Jane Cacouris, who uses her community development and sustainability experience in Rio de Janeiro, Brazil, shares how listening to favela residents led to pioneering a skills hub for young people
“What is the root cause of the violence?”
This was the question we asked a group of residents in Santa Marta, our local favela community, a number of months ago.
The residents had cited violence and the drug gangs that dominate the community as key issues. The government have tried the sticking plaster approach for years, by deploying UPPs (police units) inside favela communities.
This “worked” for some time in Santa Marta. After an initial clash, the drug gangs subsided and the gun-fire stopped. But the police kept the peace by using force, and the relationship between police and residents was and is non-existent.
With the diminishing resources available, the UPP lost control of Santa Marta 18 months ago. The community say the situation is now worse than before the UPP. Bandidos (drug criminals) have moved back in, and shoot-outs are a regular occurrence.
The big question
So here we were, running a workshop, in partnership with Tearfund, to ask what is the root cause of the violence? The group’s answer: a lack of education and employment options for young people. The pay packet and prestige that comes alongside owning a gun and belonging to a gang is, in many cases, the only attractive option available.
This stayed with me…
Fast-forwarding, and we’ve now just completed an explorative study, running a number of focus groups with young people within the favela. We wanted to listen and understand what their hopes and aspirations are, what they’re passionate about, what they want to do with the rest of their lives.
Mainly it has been incredibly encouraging and we’ve been uplifted by many of the conversations, but it’s also sobering.
Talking to a group of 18 to 30 year olds, all but one were unemployed. Articulate, willing to work, pleased to talk, with hopes and dreams, but lacking in opportunities.
When we asked them to describe one thing that made them feel proud in the last year, a single mother of six couldn’t think of anything. My heart went out to her.
Talking to them, life feels very unfair. And what struck me is that they could feel resentful of me, this gringo, educated, with many options available. However, if there is any resentment, it’s not apparent. Simply an openness to talk and a gratitude that people want to listen.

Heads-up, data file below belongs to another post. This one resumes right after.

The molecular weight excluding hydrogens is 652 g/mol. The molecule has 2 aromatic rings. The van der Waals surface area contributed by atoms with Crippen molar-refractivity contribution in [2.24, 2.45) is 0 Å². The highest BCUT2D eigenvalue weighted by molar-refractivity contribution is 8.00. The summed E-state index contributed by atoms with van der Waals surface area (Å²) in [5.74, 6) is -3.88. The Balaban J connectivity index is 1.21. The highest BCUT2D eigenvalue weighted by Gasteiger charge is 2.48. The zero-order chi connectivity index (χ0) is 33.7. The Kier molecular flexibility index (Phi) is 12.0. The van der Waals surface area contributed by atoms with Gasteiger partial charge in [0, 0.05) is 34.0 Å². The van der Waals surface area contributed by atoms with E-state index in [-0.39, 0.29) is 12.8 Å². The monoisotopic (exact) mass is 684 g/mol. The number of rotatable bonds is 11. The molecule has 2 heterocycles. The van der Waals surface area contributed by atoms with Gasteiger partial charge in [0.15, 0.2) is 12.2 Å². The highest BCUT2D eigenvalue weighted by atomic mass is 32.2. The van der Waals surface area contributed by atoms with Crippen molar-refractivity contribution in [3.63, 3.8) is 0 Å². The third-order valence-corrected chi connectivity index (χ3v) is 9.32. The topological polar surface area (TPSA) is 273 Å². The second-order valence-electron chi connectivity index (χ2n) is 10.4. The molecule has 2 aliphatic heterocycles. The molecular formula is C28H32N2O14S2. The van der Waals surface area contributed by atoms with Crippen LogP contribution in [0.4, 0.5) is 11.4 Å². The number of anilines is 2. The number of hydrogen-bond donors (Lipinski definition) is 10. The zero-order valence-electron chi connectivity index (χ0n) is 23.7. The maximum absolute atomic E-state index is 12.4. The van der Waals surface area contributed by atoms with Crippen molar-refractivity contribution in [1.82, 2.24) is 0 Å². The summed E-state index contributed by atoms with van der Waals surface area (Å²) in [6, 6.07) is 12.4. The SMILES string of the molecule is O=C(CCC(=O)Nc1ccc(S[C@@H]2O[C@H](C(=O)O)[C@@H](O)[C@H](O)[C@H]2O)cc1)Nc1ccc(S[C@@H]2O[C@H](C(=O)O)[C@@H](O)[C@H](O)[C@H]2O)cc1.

We’re developing next steps, hoping that in partnership with two local churches, we will be able to work together to help meet some of these needs.
Ideas into reality
Based on the outcome of the discussions, and together with individuals from within the Santa Marta community, we’re aiming to launch a Skills Hub – a working space that is available to young people who want to start their own small businesses.
We hope to use an Incubator approach, where young people are mentored through the process of turning an idea into a reality.
We want to link to a micro-credit foundation that can offer loans for the initial capital needed, and we’d like to have a strong social component; encouraging each business to have a community-facing aspect to it – whether that’s taking on a young apprentice from the community, or allowing premises to be used for community activities, or investing in community residents in other ways.
The answers lie within
There will always be storms in life beyond our control, rains that come suddenly and destabilise us. For many of the Santa Marta community, this is currently in the form of the current economic climate in Brazil – very few jobs available, underpaid police, teachers, under-resourced schools and the resulting knock-on issues. I think in this case, the answers lie within the community, at its root.
They have the ideas, the hopes and the aspirations locked away in hearts and minds.
Sometimes it’s just a case of providing the tools to unlock those hopes and dreams. I hope we can do that.
I hope one day that all of them can easily think of something that they’re proud of.